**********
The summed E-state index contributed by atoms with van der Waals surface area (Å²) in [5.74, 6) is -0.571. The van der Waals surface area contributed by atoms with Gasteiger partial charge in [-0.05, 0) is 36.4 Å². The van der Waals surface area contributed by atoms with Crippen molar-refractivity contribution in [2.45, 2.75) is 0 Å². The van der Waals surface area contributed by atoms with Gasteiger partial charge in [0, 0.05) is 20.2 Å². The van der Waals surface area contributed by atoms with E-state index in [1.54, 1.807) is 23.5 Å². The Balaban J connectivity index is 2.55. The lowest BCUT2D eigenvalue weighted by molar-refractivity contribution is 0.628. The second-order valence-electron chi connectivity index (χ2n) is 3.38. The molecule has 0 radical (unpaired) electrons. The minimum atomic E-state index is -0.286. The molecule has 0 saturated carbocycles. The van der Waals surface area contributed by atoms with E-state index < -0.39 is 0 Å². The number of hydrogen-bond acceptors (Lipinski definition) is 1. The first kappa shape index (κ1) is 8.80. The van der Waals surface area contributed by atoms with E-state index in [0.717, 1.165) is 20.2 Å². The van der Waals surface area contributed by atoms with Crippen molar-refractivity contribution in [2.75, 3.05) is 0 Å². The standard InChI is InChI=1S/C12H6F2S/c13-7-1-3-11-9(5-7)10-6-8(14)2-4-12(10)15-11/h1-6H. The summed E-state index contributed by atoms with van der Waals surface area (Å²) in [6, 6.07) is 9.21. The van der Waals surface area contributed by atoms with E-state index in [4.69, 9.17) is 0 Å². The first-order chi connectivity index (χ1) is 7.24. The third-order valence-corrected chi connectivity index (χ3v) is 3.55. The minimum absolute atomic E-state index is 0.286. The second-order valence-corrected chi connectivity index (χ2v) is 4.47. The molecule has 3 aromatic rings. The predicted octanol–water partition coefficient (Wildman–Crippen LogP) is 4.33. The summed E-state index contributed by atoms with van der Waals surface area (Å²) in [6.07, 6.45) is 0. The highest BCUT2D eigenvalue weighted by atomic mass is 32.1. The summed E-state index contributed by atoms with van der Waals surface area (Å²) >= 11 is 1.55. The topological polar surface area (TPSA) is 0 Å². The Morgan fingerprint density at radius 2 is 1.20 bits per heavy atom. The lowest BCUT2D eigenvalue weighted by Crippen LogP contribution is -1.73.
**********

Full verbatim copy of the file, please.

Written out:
The summed E-state index contributed by atoms with van der Waals surface area (Å²) in [5.74, 6) is -0.571. The van der Waals surface area contributed by atoms with Gasteiger partial charge in [-0.05, 0) is 36.4 Å². The van der Waals surface area contributed by atoms with Crippen molar-refractivity contribution in [2.45, 2.75) is 0 Å². The van der Waals surface area contributed by atoms with Gasteiger partial charge in [0, 0.05) is 20.2 Å². The van der Waals surface area contributed by atoms with E-state index in [1.54, 1.807) is 23.5 Å². The Balaban J connectivity index is 2.55. The lowest BCUT2D eigenvalue weighted by molar-refractivity contribution is 0.628. The second-order valence-electron chi connectivity index (χ2n) is 3.38. The molecule has 0 radical (unpaired) electrons. The minimum atomic E-state index is -0.286. The molecule has 0 saturated carbocycles. The van der Waals surface area contributed by atoms with E-state index < -0.39 is 0 Å². The number of hydrogen-bond acceptors (Lipinski definition) is 1. The first kappa shape index (κ1) is 8.80. The van der Waals surface area contributed by atoms with E-state index in [0.717, 1.165) is 20.2 Å². The van der Waals surface area contributed by atoms with Crippen molar-refractivity contribution in [2.75, 3.05) is 0 Å². The standard InChI is InChI=1S/C12H6F2S/c13-7-1-3-11-9(5-7)10-6-8(14)2-4-12(10)15-11/h1-6H. The summed E-state index contributed by atoms with van der Waals surface area (Å²) in [6, 6.07) is 9.21. The van der Waals surface area contributed by atoms with E-state index in [4.69, 9.17) is 0 Å². The first-order chi connectivity index (χ1) is 7.24. The third-order valence-corrected chi connectivity index (χ3v) is 3.55. The minimum absolute atomic E-state index is 0.286. The second-order valence-corrected chi connectivity index (χ2v) is 4.47. The molecule has 3 aromatic rings. The predicted octanol–water partition coefficient (Wildman–Crippen LogP) is 4.33. The summed E-state index contributed by atoms with van der Waals surface area (Å²) in [6.07, 6.45) is 0. The highest BCUT2D eigenvalue weighted by atomic mass is 32.1. The summed E-state index contributed by atoms with van der Waals surface area (Å²) >= 11 is 1.55. The topological polar surface area (TPSA) is 0 Å². The Morgan fingerprint density at radius 2 is 1.20 bits per heavy atom. The lowest BCUT2D eigenvalue weighted by Crippen LogP contribution is -1.73.